Seattle City Light contributes $4.5 million to preserving Skagit Valley headwater

Jul 1, 2022, 2:20 PM | Updated: 3:51 pm

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This week the Seattle City Council finalized a deal to contribute $4.5 million to the Skagit Environmental Endowment Commission (SEEC) in order to secure the mining rights to a region known as the “donut hole,” in order to protect the land for environmental conservation.

Seattle City Light has set aside 1,250,000 to help fund the transfer which is facilitated through the State of Washington, which awarded $4,500,000 of the general fund in a grant to City Light, which through a Letter of Intent, agreed to help coordinate the transfer of these contributions to the Commission.

The overall deal is part of a protracted legal battle between mining companies, environmentalists, and government officials from both sides of the U.S.-Canada border in order to stop mining in the headwaters of the Skagit River.

“Seattle City Light applauds the commitment and determination of the Skagit Environmental Endowment Commission in securing the surrender of mineral and related rights in the Donut Hole. We are pleased to have been a party to this historic and precedent-setting transboundary victory to protect and restore this vulnerable area,” a representative from Seattle City Light said.

The SEEC will now control the mining rights to the region and will use this power to protect the environmentally significant region.

“I convey our tremendous sense of resolution and closure after more than three decades of efforts to extinguish the mineral tenures that would have enabled commercial mineral mining on Silverdaisy Mountain and that posed an existential threat to ecosystem integrity in the upper Skagit River watershed. This culmination is an environmental victory not just for the headwaters of the Skagit River in British Columbia but for the entire river to its mouth in the Salish Sea.” Leo Bodensteiner, the U.S. co-chair of the SEEC.


Ending a years-long battle between environmentalists and mineral rights stakeholders in British Columbia, the mining rights to a 14,000 acre swath of forest at the headwaters of the Skagit River — previously slated for gold, silver, and copper search and extraction — have been surrendered to the province of B.C.

The government of B.C. announced last week that it had acquired the mineral rights to the Silverdaisy area of the Canadian Skagit headwaters from Imperial Metals for a reported sum of $24 million Canadian dollars. The buyout is represented by a coalition of stakeholders, including the state of Washington ($4.5 million has been earmarked for protection of the “Skagit River from future development” in Gov. Jay Inslee’s proposed 2022 budget to the Legislature).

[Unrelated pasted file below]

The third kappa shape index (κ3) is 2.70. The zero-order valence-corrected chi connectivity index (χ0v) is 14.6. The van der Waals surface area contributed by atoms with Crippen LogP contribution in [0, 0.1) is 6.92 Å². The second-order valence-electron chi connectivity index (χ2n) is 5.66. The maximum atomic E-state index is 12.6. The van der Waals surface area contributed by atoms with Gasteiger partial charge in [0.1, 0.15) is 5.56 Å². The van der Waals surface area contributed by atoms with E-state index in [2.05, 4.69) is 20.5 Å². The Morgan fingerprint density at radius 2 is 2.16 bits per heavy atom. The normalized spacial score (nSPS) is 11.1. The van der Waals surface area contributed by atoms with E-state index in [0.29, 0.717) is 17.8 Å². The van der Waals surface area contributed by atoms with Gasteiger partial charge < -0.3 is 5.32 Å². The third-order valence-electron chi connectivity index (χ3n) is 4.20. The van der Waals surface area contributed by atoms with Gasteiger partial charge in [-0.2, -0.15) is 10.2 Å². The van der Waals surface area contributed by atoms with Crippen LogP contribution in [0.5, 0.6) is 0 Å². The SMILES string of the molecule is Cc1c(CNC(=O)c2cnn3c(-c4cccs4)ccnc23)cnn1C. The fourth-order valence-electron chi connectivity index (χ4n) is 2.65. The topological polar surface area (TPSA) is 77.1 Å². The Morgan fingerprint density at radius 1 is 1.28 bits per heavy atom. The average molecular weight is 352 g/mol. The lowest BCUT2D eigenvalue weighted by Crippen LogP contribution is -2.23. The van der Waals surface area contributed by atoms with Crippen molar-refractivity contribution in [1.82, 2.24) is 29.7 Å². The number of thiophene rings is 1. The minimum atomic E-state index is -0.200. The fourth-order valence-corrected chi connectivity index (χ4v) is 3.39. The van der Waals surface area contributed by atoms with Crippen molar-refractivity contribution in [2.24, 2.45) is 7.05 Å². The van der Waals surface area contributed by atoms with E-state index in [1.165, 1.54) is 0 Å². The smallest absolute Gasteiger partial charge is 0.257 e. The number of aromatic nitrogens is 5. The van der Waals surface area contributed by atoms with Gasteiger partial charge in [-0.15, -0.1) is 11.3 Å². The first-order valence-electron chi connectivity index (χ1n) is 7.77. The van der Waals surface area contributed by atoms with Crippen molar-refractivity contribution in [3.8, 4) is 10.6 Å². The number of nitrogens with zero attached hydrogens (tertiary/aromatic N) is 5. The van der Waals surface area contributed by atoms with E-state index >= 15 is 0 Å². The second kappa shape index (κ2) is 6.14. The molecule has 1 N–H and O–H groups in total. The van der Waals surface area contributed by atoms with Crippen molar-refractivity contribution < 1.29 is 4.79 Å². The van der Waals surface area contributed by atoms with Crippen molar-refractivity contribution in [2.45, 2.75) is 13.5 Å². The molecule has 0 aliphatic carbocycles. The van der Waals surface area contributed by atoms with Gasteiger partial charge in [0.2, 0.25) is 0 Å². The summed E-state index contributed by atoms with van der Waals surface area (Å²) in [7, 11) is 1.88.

The mining company has held the mineral rights to the area since 1988. Much of the area is a part of Skagit Valley Provincial Park and protected, although the “donut hole” stretch of the Silverdaisy watershed in question was earmarked for mining under subsequent mineral rights agreements in 1995.

The Union of B.C. Indian Chiefs (UBCIC) has long held that the Silverdaisy watershed must be protected from logging and mineral extraction to preserve the region’s grizzly bears and endangered northern spotted owls. UBCIC, in partnership with Washington Wild — a forest conservationist nonprofit — and a Washington state congressional delegation began calling on B.C. to suspend logging operations in the area in 2019.

“We breathe a collective sigh of relief as the signed MOA [Memorandum of Agreement with Imperial Metals] ends the endangerment of vulnerable wildlife populations in the Upper Skagit region and sends a clear message that corporate interests will not be prioritized over the invaluable, diverse ecosystems within the Skagit River Watershed,” wrote Grand Chief Stewart Phillip in a news release.

The Skagit River is also a crucial spawning ground for the Puget Sound’s salmon populations. Its protection is a focal point of Gov. Inslee’s proposed $187 million spending package intended to preserve the state’s 14 endangered salmon species.

“This agreement will help protect our natural environment for generations to come,” wrote Gov. Inslee in a news release. “The Skagit River is one of the most diverse salmon habitats in Washington state, including for Chinook, which are essential to the survival of the revered southern resident orca. This agreement is a shining example of the importance of cross-border collaboration when confronted with challenges that know no borders.”

The agreement was brokered by the Skagit Environmental Endowment Commission (SEEC), a binational coalition from B.C. and the city of Seattle charged with preserving the Upper Skagit watershed.

“Protecting the Skagit River by extinguishing these mining tenures is a historic step forward in the stewardship of the Upper Skagit watershed,” wrote a SEEC representative. “Protecting this sensitive and diverse ecosystem with its significant fish and wildlife populations starts at the headwaters to the Skagit River within the Upper Skagit.”

“We commend the Skagit Environmental Endowment Commission, a model for transboundary collaboration for the past 35 years, for their vision and persistence in retiring these mineral tenures so that the Province can permanently protect the Silverdaisy area,” wrote Seattle Mayor Bruce Harrell in a news release.

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Seattle City Light contributes $4.5 million to preserving Skagit Valley headwater